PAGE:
When I was young, I used to write everything down. I used to write long love letters to the first boy who stole my heart, promising that one day I’d return to him and we would be together forever. I kept diaries full of anger, love, hate, lust, all the emotions that fill a teenaged girl’s heart. I don’t know where those things are now and I’m not sure I really want to know. The one thing I do know is that I don’t want them to enter into public domain. They were private thoughts and feelings that should remain secreted in the hearts of two young people who will never be able to recapture the innocence or the intensity of their first love.
Why am I bringing this up here? Because I read this post at the Beaver Archivist and I totally understand what Terry’s grandmother is saying. The love letters between her husband and herself were for their eyes only, no matter what insight family members may have gleaned from reading them.
As archivists, we are often charged with going through the personal photographs and papers of people who may or may not be long gone. So where do we draw the line between what is historically necessary and what is intrusionary? Often times we cannot work under the assumption that family members have already gone through documents and other memorabilia to remove any potentially embarrassing, harmful or deeply personal belongings. Sometimes, as was the case when I worked on former Congressman Joseph McDade’s papers, there are just boxes and boxes of documents and photographs. In those boxes were letters from mothers who lost their sons in Vietnam and fathers who just wanted to congratulate the congressman for being a “good Irish boy.” However, there were also papers pertaining to divorces and other legal matters and it was up to me to determine whether this material should be kept and whether or not it had any historical value.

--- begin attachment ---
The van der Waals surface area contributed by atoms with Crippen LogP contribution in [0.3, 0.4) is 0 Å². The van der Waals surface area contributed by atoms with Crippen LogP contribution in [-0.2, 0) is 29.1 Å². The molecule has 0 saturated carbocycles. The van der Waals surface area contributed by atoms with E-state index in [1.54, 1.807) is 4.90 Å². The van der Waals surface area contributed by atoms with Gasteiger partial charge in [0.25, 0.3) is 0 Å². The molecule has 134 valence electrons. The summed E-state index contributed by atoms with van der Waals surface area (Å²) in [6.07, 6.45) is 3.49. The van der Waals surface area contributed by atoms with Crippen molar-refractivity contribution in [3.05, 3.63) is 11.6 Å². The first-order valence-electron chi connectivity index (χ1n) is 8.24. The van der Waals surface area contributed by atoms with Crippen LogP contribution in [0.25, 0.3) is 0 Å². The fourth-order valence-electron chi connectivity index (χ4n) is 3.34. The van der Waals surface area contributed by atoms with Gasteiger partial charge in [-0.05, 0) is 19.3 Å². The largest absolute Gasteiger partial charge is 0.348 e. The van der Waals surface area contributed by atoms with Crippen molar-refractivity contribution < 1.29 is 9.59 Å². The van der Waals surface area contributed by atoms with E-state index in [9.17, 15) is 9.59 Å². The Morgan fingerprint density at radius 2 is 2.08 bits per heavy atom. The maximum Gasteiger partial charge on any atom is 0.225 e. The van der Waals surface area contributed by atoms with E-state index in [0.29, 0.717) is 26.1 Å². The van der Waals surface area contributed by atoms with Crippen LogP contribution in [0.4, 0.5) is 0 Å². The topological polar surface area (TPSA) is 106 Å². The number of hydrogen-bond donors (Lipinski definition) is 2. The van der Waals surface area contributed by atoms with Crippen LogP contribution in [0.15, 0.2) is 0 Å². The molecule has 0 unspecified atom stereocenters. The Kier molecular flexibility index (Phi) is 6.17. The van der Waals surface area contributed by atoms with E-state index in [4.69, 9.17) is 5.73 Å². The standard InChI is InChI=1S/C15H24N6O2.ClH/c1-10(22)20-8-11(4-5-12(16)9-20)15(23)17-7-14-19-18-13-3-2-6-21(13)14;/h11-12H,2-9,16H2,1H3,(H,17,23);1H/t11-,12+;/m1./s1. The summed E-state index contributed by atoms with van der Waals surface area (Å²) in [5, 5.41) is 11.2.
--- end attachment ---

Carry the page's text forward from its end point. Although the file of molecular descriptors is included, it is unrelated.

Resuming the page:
As an archivist and a historian, I could see the value in maintaining these documents because they showed the diversity of the congressman’s constituency. It showed the breadth of issues that the congressman had to wrestle with on a regular basis. However, the librarian in me who advocates for patron privacy wanted to take the documents and burn them much like Terry’s grandparents did with their love letters. I’m sure when those people wrote letters to Congressman McDade, they had no idea that their problems would someday become part of the public domain. Yes, there are privacy constraints on when those documents can be released but still they exist and they are a part of legislative/congressional history.
I say this as I am now in the process of putting pictures from our archives onto flickr. I’m being careful not to put pictures up that have no historical or cultural relevance to the University. However, I am trying to include pictures that are representative of the history of our University first as a women’s college and now as a co-ed institution. And as I go through the letters that sometimes accompany the pictures and I smile at the side notes and the insights into the personalities of the individuals pictured, I wonder if someday, someone will find my letters, smile, gently fold them back up and think those were between us….